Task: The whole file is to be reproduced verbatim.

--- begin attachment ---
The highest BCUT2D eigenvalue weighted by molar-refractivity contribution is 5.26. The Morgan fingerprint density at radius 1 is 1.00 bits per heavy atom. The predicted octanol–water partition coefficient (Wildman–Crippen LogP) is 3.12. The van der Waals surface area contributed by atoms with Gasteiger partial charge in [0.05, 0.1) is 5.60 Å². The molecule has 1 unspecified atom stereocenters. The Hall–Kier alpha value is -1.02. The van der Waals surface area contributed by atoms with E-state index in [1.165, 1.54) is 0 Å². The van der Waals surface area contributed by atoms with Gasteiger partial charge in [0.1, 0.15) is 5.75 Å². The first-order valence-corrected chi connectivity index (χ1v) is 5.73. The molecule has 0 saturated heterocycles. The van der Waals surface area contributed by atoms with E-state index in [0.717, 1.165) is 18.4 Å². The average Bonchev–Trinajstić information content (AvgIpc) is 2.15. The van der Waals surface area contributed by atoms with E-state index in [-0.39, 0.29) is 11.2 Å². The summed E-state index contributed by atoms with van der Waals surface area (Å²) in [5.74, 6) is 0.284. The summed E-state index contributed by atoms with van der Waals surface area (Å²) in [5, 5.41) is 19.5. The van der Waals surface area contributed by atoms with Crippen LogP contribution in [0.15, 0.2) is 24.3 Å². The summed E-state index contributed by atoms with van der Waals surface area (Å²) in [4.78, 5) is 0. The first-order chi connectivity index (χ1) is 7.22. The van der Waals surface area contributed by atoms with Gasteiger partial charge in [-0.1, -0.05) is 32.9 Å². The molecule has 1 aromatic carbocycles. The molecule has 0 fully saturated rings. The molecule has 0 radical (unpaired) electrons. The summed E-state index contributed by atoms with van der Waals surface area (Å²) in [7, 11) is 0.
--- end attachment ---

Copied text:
The highest BCUT2D eigenvalue weighted by molar-refractivity contribution is 5.26. The Morgan fingerprint density at radius 1 is 1.00 bits per heavy atom. The predicted octanol–water partition coefficient (Wildman–Crippen LogP) is 3.12. The van der Waals surface area contributed by atoms with Gasteiger partial charge in [0.05, 0.1) is 5.60 Å². The molecule has 1 unspecified atom stereocenters. The Hall–Kier alpha value is -1.02. The van der Waals surface area contributed by atoms with E-state index in [1.165, 1.54) is 0 Å². The van der Waals surface area contributed by atoms with Gasteiger partial charge in [0.1, 0.15) is 5.75 Å². The first-order valence-corrected chi connectivity index (χ1v) is 5.73. The molecule has 0 saturated heterocycles. The van der Waals surface area contributed by atoms with E-state index in [0.717, 1.165) is 18.4 Å². The average Bonchev–Trinajstić information content (AvgIpc) is 2.15. The van der Waals surface area contributed by atoms with E-state index in [-0.39, 0.29) is 11.2 Å². The summed E-state index contributed by atoms with van der Waals surface area (Å²) in [5.74, 6) is 0.284. The summed E-state index contributed by atoms with van der Waals surface area (Å²) in [5, 5.41) is 19.5. The van der Waals surface area contributed by atoms with Crippen LogP contribution in [0.15, 0.2) is 24.3 Å². The summed E-state index contributed by atoms with van der Waals surface area (Å²) in [4.78, 5) is 0. The first-order chi connectivity index (χ1) is 7.22. The van der Waals surface area contributed by atoms with Gasteiger partial charge in [-0.1, -0.05) is 32.9 Å². The molecule has 1 aromatic carbocycles. The molecule has 0 fully saturated rings. The molecule has 0 radical (unpaired) electrons. The summed E-state index contributed by atoms with van der Waals surface area (Å²) in [7, 11) is 0.